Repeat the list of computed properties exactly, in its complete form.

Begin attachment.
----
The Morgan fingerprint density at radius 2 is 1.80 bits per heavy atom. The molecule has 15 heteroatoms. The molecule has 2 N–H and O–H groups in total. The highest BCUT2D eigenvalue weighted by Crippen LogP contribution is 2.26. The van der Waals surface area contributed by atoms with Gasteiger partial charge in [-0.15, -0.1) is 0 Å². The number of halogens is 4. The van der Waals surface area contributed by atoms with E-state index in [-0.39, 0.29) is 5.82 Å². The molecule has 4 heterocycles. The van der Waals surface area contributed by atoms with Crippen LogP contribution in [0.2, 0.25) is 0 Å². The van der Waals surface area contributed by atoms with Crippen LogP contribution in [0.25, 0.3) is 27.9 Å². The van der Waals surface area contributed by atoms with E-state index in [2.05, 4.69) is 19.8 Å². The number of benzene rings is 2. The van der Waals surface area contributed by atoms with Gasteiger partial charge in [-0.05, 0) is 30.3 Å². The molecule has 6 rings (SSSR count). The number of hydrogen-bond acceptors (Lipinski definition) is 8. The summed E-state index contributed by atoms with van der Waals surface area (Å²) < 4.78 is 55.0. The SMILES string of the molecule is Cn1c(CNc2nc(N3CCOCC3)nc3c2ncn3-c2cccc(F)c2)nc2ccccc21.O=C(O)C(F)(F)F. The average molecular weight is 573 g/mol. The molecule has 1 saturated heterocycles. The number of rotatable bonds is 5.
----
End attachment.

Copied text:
The Morgan fingerprint density at radius 2 is 1.80 bits per heavy atom. The molecule has 15 heteroatoms. The molecule has 2 N–H and O–H groups in total. The highest BCUT2D eigenvalue weighted by Crippen LogP contribution is 2.26. The van der Waals surface area contributed by atoms with Gasteiger partial charge in [-0.15, -0.1) is 0 Å². The number of halogens is 4. The van der Waals surface area contributed by atoms with E-state index in [-0.39, 0.29) is 5.82 Å². The molecule has 4 heterocycles. The van der Waals surface area contributed by atoms with Crippen LogP contribution in [0.2, 0.25) is 0 Å². The van der Waals surface area contributed by atoms with Crippen LogP contribution in [0.25, 0.3) is 27.9 Å². The van der Waals surface area contributed by atoms with E-state index in [2.05, 4.69) is 19.8 Å². The number of benzene rings is 2. The van der Waals surface area contributed by atoms with Gasteiger partial charge in [-0.05, 0) is 30.3 Å². The molecule has 6 rings (SSSR count). The number of hydrogen-bond acceptors (Lipinski definition) is 8. The summed E-state index contributed by atoms with van der Waals surface area (Å²) < 4.78 is 55.0. The SMILES string of the molecule is Cn1c(CNc2nc(N3CCOCC3)nc3c2ncn3-c2cccc(F)c2)nc2ccccc21.O=C(O)C(F)(F)F. The average molecular weight is 573 g/mol. The molecule has 1 saturated heterocycles. The number of rotatable bonds is 5.